|This article was submitted by Tanya Arbogast, ScD, research audiologist, and Susan Whichard, MS, vice president of marketing at InSound Medical Inc, Newark, Calif. Correspondence can be addressed to Susan Whichard at .|
Lyric is a new extended-wear, deep-canal, disposable device, offering 24/7 listening capabilities and 100% invisibility relative to cosmetics. It is also designed to provide solutions to many of the drawbacks encountered with traditional hearing aids, with significant acoustic, practical, and cosmetic benefits.
George1 indicates that only 21.4% of the estimated 28 million hearing-impaired Americans utilize amplification regularly. Although advancements in hearing instruments have improved customer satisfaction, issues with sound quality, feedback, limited frequency response, occlusion, pain or irritation in the fitting, moisture, social stigma, and cosmetic issues persist.2 Additionally, there are hassles of hearing aid ownership include routine daily insertion and removal, replacement of batteries, telephone and earphone usage, wind noise, problems associated with cerumen, and migration of the instrument. Traditional devices are restricted in use during daily activities such as sleeping, showering, or exercising. These and other practical frustrations are constant reminders of one’s hearing loss and communication deficit.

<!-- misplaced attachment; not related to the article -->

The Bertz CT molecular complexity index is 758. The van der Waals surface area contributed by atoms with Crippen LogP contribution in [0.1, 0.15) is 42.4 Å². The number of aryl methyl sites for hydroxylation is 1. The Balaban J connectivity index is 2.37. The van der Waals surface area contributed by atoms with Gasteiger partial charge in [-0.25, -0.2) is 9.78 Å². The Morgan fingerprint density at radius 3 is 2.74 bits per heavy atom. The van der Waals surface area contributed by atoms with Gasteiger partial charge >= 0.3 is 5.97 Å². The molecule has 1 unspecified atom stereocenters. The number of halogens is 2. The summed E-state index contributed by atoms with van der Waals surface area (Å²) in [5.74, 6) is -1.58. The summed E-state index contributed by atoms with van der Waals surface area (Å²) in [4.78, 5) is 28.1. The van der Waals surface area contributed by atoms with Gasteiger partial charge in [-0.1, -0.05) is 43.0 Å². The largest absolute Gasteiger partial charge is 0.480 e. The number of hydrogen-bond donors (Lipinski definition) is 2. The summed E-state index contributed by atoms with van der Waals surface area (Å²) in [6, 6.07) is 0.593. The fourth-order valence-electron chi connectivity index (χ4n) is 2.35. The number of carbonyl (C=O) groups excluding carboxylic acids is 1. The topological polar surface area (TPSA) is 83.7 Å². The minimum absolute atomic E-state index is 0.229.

InSound Medical has developed a new category of hearing device designed specifically to address these issues. As a result of years of research and development, Lyric® was released into the market in 2008 as the first completely invisible, extended-wear, deep-canal hearing instrument (Figure 1).
|FIGURE 1. Lyric hearing device by InSound Medical.|
The extended-wear feature provides the benefit of amplification on a round-the-clock basis for months at a time and freedom from multiple daily insertions/ removals, frequent battery changes, and cleaning. The deep-canal placement provides key acoustic benefits, as well as device imperceptibility. The Lyric’s microphone picks up sound several millimeters inside the ear canal, allowing the pinna and concha to transform sound naturally before entering the device for amplification. The Lyric’s receiver presents the amplified sound significantly closer to the tympanic membrane than traditional hearing aids, requiring less electronic gain. In addition, patients benefit from the unique ability to hear with Lyric 24/7 regardless of their activities and without disclosing their hearing loss to others.
This new hearing instrument is placed in the bony portion of the ear canal ~4 mm from the tympanic membrane by a trained audiologist, hearing aid dispenser, or ENT physician without the need for surgery or anesthesia. Lyric is available in multiple sizes to accommodate ear canals within a range of dimensions. The device is worn continuously (24/7) and requires no battery change for up to 120 days before device replacement. If required, it may be removed at any time by the patient or by the hearing care professional at their office.